Nightfall’s recent “State of Secrets” report uncovered that collaboration, communication, and IT service tools have the highest risk of data exposure, particularly in industry-leading SaaS apps like Slack and GitHub. This trend highlights an incredibly pervasive (yet often overlooked) risk in cloud cybersecurity: Data sprawl.
What’s Data Sprawl?
You’ve heard of data loss and data leakage. While both of these terms tend to be used interchangeably in reference to “DLP,” they each highlight a different dimension of risk. So how do we differentiate the two? And where does data sprawl fit in?
Think of data sprawl as the commonplace sharing of sensitive data in places it shouldn’t be shared. As more and more organizations transfer to using cloud-based tools and SaaS apps, data sprawl continues to expand rapidly across the board. This year alone, Google reports that over 30% of surveyed tech and business leaders are planning to forego “legacy enterprise software” in lieu of cloud-based services, with an even greater number of leaders (41.4%) looking to increase their use of cloud-based tools overall. This means that millions of employees are learning how to navigate their new cloud-based workspaces—and that many of them are also unknowingly putting their companies’ data at risk by sharing it all over the cloud. To throw that into perspective, Nightfall detects over 15,000 instances of sensitive data sprawl per day.
Let’s dive into an example. Say an employee sends their credentials to a colleague via a popular communication app. While those credentials haven’t technically been leaked to threat actors (yet), it still presents a risk by being copied and shared. Down the line, a threat actor might manage to access another employee’s account for that app, find those shared credentials, and use them to escalate their own privileges. That sort of access leaves the company vulnerable to a worst-case scenario like a ransomeware attack.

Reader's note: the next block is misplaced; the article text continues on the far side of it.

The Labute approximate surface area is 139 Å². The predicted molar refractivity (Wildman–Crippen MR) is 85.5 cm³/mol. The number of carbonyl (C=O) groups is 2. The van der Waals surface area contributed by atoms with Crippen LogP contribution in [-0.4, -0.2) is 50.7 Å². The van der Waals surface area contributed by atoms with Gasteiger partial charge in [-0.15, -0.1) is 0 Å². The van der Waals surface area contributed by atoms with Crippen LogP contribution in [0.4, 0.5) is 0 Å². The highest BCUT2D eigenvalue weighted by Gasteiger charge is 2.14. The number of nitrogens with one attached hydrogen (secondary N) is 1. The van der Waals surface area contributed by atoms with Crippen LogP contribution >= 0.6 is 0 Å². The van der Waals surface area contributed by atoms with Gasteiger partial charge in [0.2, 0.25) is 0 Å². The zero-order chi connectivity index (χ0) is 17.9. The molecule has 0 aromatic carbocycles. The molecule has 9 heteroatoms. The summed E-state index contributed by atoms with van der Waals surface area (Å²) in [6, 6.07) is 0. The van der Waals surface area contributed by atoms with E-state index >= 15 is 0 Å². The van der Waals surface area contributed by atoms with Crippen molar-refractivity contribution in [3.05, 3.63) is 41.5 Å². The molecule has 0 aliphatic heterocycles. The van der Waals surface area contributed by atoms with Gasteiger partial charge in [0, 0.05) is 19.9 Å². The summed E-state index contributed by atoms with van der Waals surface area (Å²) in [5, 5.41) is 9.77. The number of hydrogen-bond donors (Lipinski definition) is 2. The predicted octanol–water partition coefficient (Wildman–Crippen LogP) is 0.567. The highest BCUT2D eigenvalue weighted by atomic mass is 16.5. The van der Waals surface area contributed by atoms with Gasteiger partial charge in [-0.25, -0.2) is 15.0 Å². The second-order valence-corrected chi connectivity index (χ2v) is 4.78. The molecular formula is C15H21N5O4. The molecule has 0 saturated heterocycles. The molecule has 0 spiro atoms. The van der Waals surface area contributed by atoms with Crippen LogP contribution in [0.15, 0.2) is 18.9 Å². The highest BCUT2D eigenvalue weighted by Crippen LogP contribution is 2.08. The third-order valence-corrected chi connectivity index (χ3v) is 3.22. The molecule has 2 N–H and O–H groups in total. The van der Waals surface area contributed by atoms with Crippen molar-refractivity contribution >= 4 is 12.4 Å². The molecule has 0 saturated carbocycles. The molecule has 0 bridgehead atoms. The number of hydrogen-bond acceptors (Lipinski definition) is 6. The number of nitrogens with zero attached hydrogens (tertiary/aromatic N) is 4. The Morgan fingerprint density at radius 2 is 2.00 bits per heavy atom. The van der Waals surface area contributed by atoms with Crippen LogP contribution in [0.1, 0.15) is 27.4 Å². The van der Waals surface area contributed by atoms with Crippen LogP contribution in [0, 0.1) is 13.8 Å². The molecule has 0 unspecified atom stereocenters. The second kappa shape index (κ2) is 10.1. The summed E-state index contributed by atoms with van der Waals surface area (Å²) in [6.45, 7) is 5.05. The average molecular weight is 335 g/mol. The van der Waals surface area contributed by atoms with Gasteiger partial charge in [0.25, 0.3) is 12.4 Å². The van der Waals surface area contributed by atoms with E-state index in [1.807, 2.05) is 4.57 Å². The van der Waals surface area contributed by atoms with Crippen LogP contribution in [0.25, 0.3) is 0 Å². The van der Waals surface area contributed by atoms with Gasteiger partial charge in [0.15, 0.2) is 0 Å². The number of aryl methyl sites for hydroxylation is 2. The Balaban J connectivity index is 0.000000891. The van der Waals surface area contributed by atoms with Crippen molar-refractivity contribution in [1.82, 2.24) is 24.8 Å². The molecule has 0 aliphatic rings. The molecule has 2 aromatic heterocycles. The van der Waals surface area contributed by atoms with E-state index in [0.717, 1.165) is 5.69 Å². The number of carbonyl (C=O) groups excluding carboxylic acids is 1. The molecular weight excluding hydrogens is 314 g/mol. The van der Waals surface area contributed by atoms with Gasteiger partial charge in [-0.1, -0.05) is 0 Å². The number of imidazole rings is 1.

In this story we see distinct elements of data sprawl, data leakage, and data loss. Data sprawl appears at the start of the story when the employee shares their credentials somewhere that they shouldn’t be shared. Data leakage takes over when that data falls into the hands of the threat actor. And, last but not least, data loss happens a result of the ransomeware attack, when the company’s data can no longer be accessed.
Now we can see how data sprawl is not only the most prevalent risk any security team will face—it’s also a “gateway” to much more detrimental threats.
How do you keep sensitive data out of SaaS apps?
There are three main risks while using any SaaS app—especially if that SaaS app has generative AI (GenAI) capabilities. The first risk is that an employee or customer might sprawl sensitive data by sharing it in a message, ticket, or workspace. The second risk is that that sprawled data might be leaked to unsanctioned SaaS apps or third-party large language models (LLMs) like OpenAI or Anthropic. Last, but not least, the third risk is that leaked data might compromise compliance with frameworks like PCI-DSS, HIPAA, SOC 2, or ISO 27001.
So what kind of protection do you need to combat these three risks? Read on to discover how you and your team can create a data sprawl prevention strategy for five of the most popular SaaS apps.
Stop the sprawl in Slack and Teams
Expected to reach 79 million users by 2025, Slack is one of the world’s most well-known collaboration platforms. Teams is also used across millions of workplaces, and has nearly doubled its user base in the past several years. These apps are popular because they offer a seamless communication experience—however, it’s often so seamless that employees don’t think twice about sharing their sensitive data. So what’s a security team to do? At Nightfall, we believe that employee education is an essential component of any data sprawl prevention strategy.